Since there were no biscuits left in the cupboards for school snack this week, and a slight banking crisis means that we won’t be spending much money this week, I needed to bake yesterday.
Pancakes are a no-brainer, we eat them for breakfast and then they have them with jam (or maybe with chocolate syrup if I’m being honest) during the week for school snack. Yesterday’s batch was a particularly good one, so I thought I might share my recipe. It’s the addition of the yogurt that makes all the difference I think. Extra light and fluffy. This recipe makes a lot, but it usually is breakfast for all 4 of us, and then 4 pancakes per boy per day for snack!
I use US cup measures for this recipe.
2 cups flour – yesterday was 1/3 plain white, 1/3 cornmeal and 1/3 multigrain.
1 tbs baking powder (in Chile you need this much, US & UK baking powder is more potent)
1/4 tsp bicarbonate of soda
1/4 tsp salt
2 tbs sugar
1 cup natural yogurt
1 cup milk (up to 1 1/4 cups depending on the moisture content of the flour)
4 tbs vegetable oil
1 tsp vanilla
Mix all the dry ingredients together and make a well in the centre. Dump in all the wet ingredients, all at once, and then whisk until relatively smooth. I don’t think it’s possible to get it totally smooth, so don’t sweat it.
Spray a large frying pan with cooking spray (I didn’t used to understand why people bought this stuff, now I get it, my old tired non-stick skillet is non-stick again!) and preheat it until droplets of water sizzle on it.
Pour a couple of tablespoons of batter in the pan, repeating until there’s no space left. At this point you might realise that your batter is too thick, and unless you want interesting shaped pancakes, you probably want to add more milk.
Add enough extra milk so that you can pour the batter in a stream, as opposed to it glopping off the spoon in well, glops.
Let me know if you try this, or if you have a good recipe for pancakes too!
Next up was some Membrillo Bars. Membrillo is Quince in English. I have a few kilos of cooked membrillo pulp in the freezer needing to be used up before the other fruit starts to come off the trees. My parents bring “Raspberry Squares” from The Cakery in Bowie, Maryland everytime they visit. They don’t visit often enough, so I have been trying to come up with a similar recipes for years. I’m getting there. Here’s what I did yesterday. It has elements of recipes from Mrs Beeton, my ancient Betty Crocker Cooky Book, and the Better Homes and Gardens Cookbook.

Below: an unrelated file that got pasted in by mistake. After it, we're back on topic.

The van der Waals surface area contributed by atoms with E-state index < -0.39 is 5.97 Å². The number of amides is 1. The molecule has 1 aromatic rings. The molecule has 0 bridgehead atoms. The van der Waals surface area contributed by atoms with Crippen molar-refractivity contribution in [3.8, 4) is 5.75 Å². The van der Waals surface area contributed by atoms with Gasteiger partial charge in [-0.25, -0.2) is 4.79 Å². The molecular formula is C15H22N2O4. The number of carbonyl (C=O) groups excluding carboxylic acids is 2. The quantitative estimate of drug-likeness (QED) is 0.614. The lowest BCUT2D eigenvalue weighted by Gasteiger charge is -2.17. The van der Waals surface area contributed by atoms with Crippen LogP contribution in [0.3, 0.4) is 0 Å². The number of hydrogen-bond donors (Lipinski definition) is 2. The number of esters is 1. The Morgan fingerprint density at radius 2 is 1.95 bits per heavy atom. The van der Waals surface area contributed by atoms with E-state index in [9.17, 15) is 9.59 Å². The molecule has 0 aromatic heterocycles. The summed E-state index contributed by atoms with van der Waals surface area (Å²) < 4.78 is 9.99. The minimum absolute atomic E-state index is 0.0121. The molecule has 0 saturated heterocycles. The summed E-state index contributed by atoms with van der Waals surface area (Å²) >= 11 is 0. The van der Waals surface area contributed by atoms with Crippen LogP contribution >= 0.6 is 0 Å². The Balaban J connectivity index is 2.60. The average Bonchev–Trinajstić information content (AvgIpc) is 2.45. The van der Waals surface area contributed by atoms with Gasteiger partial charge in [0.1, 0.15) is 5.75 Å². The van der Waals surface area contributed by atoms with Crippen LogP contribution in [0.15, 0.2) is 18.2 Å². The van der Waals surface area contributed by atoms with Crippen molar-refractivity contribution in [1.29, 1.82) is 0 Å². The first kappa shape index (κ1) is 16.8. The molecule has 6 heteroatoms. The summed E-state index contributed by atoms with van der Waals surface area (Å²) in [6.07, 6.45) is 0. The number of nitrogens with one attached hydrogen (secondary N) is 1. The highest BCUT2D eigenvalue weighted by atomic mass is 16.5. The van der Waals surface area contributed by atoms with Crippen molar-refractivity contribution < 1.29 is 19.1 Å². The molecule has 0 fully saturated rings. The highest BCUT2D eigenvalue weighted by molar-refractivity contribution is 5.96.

I try as often as I can to create recipes for cakes and biscuits that can be made dairy free or vegan. Usually for this recipe I would use butter or margarine, but yesterday I used “Manteca Vegetal” to test the vegan version. I can’t always find it here in Chile, and this stuff is made from palm oil which I know isn’t the healthiest, but it’s better than one with animal fat. (In fact I know of only one margarine here that doesn’t have animal fat: Unilever’s Banda Azul.) In the UK you would use Trex, in North America, Crisco, right? The packet does say it has no trans-fats which has got to be good.
Membrillo (or any jam or fruit) Bars (Vegan version)
Preheat the oven to 180C, 350F
Grease the bottom of a 13×9″ cake pan.
200gm plain flour
150gm quick cook oats (the quick cook part is important)
150gm brown sugar
150gm fat, either butter, marge or vegetable shortening if you want it to be vegan or dairy free
1/4 tsp bicarbonate of soda
Filling: large jar of jam, or rehydrated dried fruit, applesauce, etc. I used a 500ml jar of membrillo jam.
Mix all the dry ingredients together, making sure that any large lumps of sugar are broken up, then cut in the fat until you are at the large breadcrumb stage. It should look like crumble topping.
When it looks like this, you can stop, it seemed to take ages to get to the crumble stage yesterday, I think because of the extra hard solid palm oil. Luckily with a Kitchenaid, you can wander off and do something else for 5 minutes!
Press about three quarters of the mixture into the bottom of the tin, trying to get as even a layer as possible. Spread your jam or fruit filling over the top, also as evenly as possible, then sprinkle the last quarter of your crumble over the top. Yesterday I used a two thirds/one third ratio and I think my topping was too thick.
Then put it in the middle of your oven, unless you have a decent one in which case put it wherever you want, and set your timer for 35-40 minutes. When it looks golden brown, take it out and leave it to cool in the pan.
Cut into bars, and don’t eat them until they’re cool enough to not burn your mouth. Ask Thomas and me how we know…
In actual fact, they tasted much better today than yesterday. See if you can hang onto them that long!